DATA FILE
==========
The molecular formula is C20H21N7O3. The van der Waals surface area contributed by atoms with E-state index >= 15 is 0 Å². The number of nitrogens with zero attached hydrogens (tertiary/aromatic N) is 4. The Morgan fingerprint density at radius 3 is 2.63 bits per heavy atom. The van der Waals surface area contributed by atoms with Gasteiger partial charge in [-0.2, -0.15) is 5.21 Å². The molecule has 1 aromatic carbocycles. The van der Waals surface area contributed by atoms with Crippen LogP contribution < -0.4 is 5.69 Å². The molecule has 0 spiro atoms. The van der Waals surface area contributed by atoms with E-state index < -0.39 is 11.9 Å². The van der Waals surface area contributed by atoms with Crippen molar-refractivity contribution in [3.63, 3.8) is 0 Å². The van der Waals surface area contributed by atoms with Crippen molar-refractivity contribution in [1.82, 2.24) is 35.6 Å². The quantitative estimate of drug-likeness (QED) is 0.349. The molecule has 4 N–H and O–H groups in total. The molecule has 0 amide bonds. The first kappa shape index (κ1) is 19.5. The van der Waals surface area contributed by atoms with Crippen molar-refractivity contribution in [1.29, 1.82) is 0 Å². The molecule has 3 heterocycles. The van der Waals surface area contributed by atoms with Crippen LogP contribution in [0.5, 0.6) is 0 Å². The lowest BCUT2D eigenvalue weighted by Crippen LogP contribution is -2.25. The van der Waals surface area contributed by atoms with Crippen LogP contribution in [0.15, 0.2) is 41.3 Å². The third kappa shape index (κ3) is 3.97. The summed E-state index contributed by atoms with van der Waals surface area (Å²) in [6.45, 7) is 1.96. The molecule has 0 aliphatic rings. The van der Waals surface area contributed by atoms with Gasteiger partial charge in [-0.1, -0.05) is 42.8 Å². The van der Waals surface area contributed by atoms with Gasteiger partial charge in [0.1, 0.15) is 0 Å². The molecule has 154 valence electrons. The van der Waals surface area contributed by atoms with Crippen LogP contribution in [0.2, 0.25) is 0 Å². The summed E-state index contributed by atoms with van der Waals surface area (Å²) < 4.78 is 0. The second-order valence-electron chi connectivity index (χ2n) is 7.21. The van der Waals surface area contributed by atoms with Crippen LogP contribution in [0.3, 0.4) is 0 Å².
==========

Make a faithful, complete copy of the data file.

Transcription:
The molecular formula is C20H21N7O3. The van der Waals surface area contributed by atoms with E-state index >= 15 is 0 Å². The number of nitrogens with zero attached hydrogens (tertiary/aromatic N) is 4. The Morgan fingerprint density at radius 3 is 2.63 bits per heavy atom. The van der Waals surface area contributed by atoms with Gasteiger partial charge in [-0.2, -0.15) is 5.21 Å². The molecule has 1 aromatic carbocycles. The van der Waals surface area contributed by atoms with Crippen LogP contribution < -0.4 is 5.69 Å². The molecule has 0 spiro atoms. The van der Waals surface area contributed by atoms with E-state index < -0.39 is 11.9 Å². The van der Waals surface area contributed by atoms with Crippen molar-refractivity contribution in [3.63, 3.8) is 0 Å². The van der Waals surface area contributed by atoms with Crippen molar-refractivity contribution in [1.82, 2.24) is 35.6 Å². The quantitative estimate of drug-likeness (QED) is 0.349. The molecule has 4 N–H and O–H groups in total. The molecule has 0 amide bonds. The first kappa shape index (κ1) is 19.5. The van der Waals surface area contributed by atoms with Crippen molar-refractivity contribution in [1.29, 1.82) is 0 Å². The molecule has 3 heterocycles. The van der Waals surface area contributed by atoms with Crippen LogP contribution in [0.5, 0.6) is 0 Å². The lowest BCUT2D eigenvalue weighted by Crippen LogP contribution is -2.25. The van der Waals surface area contributed by atoms with Crippen LogP contribution in [0.15, 0.2) is 41.3 Å². The third kappa shape index (κ3) is 3.97. The summed E-state index contributed by atoms with van der Waals surface area (Å²) in [6.45, 7) is 1.96. The molecule has 0 aliphatic rings. The van der Waals surface area contributed by atoms with Gasteiger partial charge in [-0.1, -0.05) is 42.8 Å². The van der Waals surface area contributed by atoms with Gasteiger partial charge in [0.1, 0.15) is 0 Å². The molecule has 154 valence electrons. The van der Waals surface area contributed by atoms with Crippen LogP contribution in [0.2, 0.25) is 0 Å². The summed E-state index contributed by atoms with van der Waals surface area (Å²) < 4.78 is 0. The second-order valence-electron chi connectivity index (χ2n) is 7.21. The van der Waals surface area contributed by atoms with Crippen LogP contribution in [0.3, 0.4) is 0 Å².